Chimeras are formed from four parent cells (two fertilized eggs or early embryos fused together) or from three parent cells (a fertilized egg is fused with an unfertilized egg or a fertilized egg is fused with an extra sperm). Each population of cells keeps its own character and the resulting animal is a mixture of tissues. Inevitably it would be quite difficult for a trans-species chimera to occur let alone develop functionally. In order for a Chimera to be created some form of unusual gamete fusion has to occur, incorporating more than a single gamete from each parent (as addressed above). It would be near impossible for this to occur between different species as different species' gametes cannot fuse (except in the case of closely related species as in mules). The more distantly related the organisms being "fused" the less likely the fusion.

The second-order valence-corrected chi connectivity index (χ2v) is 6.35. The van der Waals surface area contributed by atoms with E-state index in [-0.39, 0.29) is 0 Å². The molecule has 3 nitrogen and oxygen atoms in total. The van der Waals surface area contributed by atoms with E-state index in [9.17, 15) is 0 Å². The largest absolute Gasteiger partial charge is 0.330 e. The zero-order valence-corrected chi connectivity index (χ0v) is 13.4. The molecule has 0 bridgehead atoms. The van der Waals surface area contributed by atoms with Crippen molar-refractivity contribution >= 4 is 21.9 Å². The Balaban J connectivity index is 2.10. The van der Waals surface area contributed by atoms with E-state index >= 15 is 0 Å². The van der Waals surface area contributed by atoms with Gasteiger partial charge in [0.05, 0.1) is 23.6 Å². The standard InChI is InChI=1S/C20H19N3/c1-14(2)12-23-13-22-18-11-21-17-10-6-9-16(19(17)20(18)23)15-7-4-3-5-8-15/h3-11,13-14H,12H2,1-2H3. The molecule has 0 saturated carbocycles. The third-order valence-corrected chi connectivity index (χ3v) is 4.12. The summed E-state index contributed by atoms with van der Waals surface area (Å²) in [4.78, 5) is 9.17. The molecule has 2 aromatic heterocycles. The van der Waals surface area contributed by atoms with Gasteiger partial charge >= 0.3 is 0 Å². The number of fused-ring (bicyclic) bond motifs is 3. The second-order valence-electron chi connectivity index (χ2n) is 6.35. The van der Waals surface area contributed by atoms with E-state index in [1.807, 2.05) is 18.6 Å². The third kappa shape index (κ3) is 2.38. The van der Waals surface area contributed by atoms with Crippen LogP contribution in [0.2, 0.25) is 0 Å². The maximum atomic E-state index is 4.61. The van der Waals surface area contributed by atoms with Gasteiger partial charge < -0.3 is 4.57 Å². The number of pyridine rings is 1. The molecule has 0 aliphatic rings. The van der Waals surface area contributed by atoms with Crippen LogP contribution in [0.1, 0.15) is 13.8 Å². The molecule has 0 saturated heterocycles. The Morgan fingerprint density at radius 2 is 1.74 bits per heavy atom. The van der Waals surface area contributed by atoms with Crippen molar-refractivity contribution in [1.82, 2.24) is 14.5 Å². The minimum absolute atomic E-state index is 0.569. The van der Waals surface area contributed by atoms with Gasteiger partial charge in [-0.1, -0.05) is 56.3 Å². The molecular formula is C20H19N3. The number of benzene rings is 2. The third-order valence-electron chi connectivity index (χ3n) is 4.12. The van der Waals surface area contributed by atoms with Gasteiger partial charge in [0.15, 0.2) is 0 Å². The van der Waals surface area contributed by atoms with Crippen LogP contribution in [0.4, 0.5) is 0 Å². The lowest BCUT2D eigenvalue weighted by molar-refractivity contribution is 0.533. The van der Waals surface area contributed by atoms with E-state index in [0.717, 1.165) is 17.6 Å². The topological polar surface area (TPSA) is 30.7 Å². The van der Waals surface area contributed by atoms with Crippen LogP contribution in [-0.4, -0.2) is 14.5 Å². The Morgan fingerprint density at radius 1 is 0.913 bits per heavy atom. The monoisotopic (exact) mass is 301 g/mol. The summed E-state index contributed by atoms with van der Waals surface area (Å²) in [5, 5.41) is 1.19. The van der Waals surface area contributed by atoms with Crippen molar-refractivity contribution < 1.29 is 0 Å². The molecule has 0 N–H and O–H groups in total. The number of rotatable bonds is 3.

As the organism develops, the resulting chimera can come to possess organs that have different sets of chromosomes. For example, the chimera may have a liver composed of cells with one set of chromosomes and have a kidney composed of cells with a second set of chromosomes. This has occurred in humans, and at one time was thought to be extremely rare, though more recent evidence suggests that it is not as rare as previously believed. Most will go through life without realizing they are chimeras. The difference in phenotypes may be subtle (e.g., having a hitchhiker's thumb and a straight thumb, eyes of slightly different colors, differential hair growth on opposite sides of the body, etc) or completely undetectable.
Sometimes the Chimeras have different colored eyes (heterochromia) or may have altered sexual functioning (such as being a hermaphrodite), and in that respect they can be "creepy", however all of the addressed chimeras are still two different lines of heredity from a single species.